Google Talk

Sean Egan seanegan at
Wed May 23 14:06:48 EDT 2007

On 5/23/07, Nathan Walp <nwalp at> wrote:
> I'm NOT OK with bastardizing the protocol the way Google has.  If I were
> Sean, I'd be at work screaming at the top of my lungs to fix their usage
> of XMPP, rather than expending ANY energy discussing this here.

I don't think that's fair. The XMPP spec is vague on the meanings of
these states. Given the highly-specific nature of RFCs in general, and
the XMPP RFCs in particular, I presume it's purposely vague, to allow
clients and severs to do whatever makes most sense to them.

In this case, "away" is defined simply as:

"The entity or resource is temporarily away."

That sounds, to me, 100% in sync with the Google clients' behavior of
setting this state on computer inactivity.In fact, one of the options
that's arisen in this thread is to have Pidgin match the Google Talk
presence implementation for all XMPP accounts. If you think this
behavior somehow violates the specification, let me know, and I'll see
what I can do. Then I'll remove "Auto-away" from Pidgin, as that also
allows for exactly the same, apparently bastardized, functionality.

This is the first complaint I've ever heard about how Google handles
presence, and I guarantee that if Google were doing something wrong,
I'd hear all about it.

You say I should be "screaming at the top of my lungs" for them to
"fix" this. To the contrary, when the issue has come up of creating an
explicit 'away' state and adding the notion of an idle time (more akin
to how AIM works), I've actually defended the current behavior (which
I was not part of creating, myself). To me, Google's system of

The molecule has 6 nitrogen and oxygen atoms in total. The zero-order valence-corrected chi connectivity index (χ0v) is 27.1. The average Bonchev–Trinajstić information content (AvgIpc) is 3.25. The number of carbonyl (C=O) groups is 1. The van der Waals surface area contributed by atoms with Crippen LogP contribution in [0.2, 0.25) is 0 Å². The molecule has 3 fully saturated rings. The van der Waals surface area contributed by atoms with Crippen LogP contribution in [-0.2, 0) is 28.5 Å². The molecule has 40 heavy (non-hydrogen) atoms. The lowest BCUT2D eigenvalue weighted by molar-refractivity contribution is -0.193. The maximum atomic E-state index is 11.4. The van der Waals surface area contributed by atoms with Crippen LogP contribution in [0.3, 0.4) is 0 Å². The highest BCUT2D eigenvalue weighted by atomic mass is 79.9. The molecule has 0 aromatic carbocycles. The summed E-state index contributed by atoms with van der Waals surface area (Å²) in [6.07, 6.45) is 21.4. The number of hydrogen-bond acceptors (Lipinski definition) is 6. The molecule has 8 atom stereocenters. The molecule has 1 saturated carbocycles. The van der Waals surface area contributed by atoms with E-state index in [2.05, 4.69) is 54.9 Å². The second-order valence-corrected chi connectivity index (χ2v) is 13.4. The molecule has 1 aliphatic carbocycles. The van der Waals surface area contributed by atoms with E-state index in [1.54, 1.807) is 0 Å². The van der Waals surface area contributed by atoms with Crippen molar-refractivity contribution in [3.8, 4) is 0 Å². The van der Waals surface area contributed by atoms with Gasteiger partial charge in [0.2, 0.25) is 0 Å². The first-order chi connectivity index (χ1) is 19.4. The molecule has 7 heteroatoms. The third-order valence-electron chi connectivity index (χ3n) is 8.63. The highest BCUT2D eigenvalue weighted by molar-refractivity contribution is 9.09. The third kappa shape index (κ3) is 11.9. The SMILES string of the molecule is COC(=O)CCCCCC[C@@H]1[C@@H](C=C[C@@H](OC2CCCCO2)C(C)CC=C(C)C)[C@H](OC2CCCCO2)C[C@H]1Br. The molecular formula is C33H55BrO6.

presence makes more sense than any other system I've seen (which is
essentially all of them).

Unless you can show otherwise, the behavior of the Google Talk clients
are in no way incompatible with the XMPP specification. Third party
clients are an important part of Google Talk, and so, naturally,
Google would never do something as braindead as having completely
incompatible states.

The issue I'm bringing up is whether Pidgin (and other libpurple
clients) should more closely match the behavior of the Google Talk
clients now that we're offering it as an option distinct from XMPP and
don't expect users to know anything about XMPP other than what they've
used in Gmail, for instance.

The entire question is about implementation details. There's no
bastardization going on. There's absolutely nothing wrong with keeping
Pidgin's current behavior. The question is now that we're offering
Google Talk as a protocol as and of itself, does it make sense to
match the behavior of the "official client" as we do for other

> There will be an idle spec for XMPP that doesn't require polling.  I'm
> going to write it if no one beats me to it.  I had suggested it at least
> a year ago, and was told to wait for pubsub/pep to settle down first.
> That seemed reasonable.

That's fine. To be clear, though, the Google Talk clients don't
implement 'idle' in the sense of the "Last activity" XEP. It
essentially just offers Pidgin's "auto-away" functionality, always on,
and without a preference. If there were an idle-time XEP like the one
you're suggesting, Google Talk would certainly consider implementing
it; it happens to be orthogonal to this particular conversation,

I hope that clears up some of the misunderstanding. If you have any
specific gripes, let me know.

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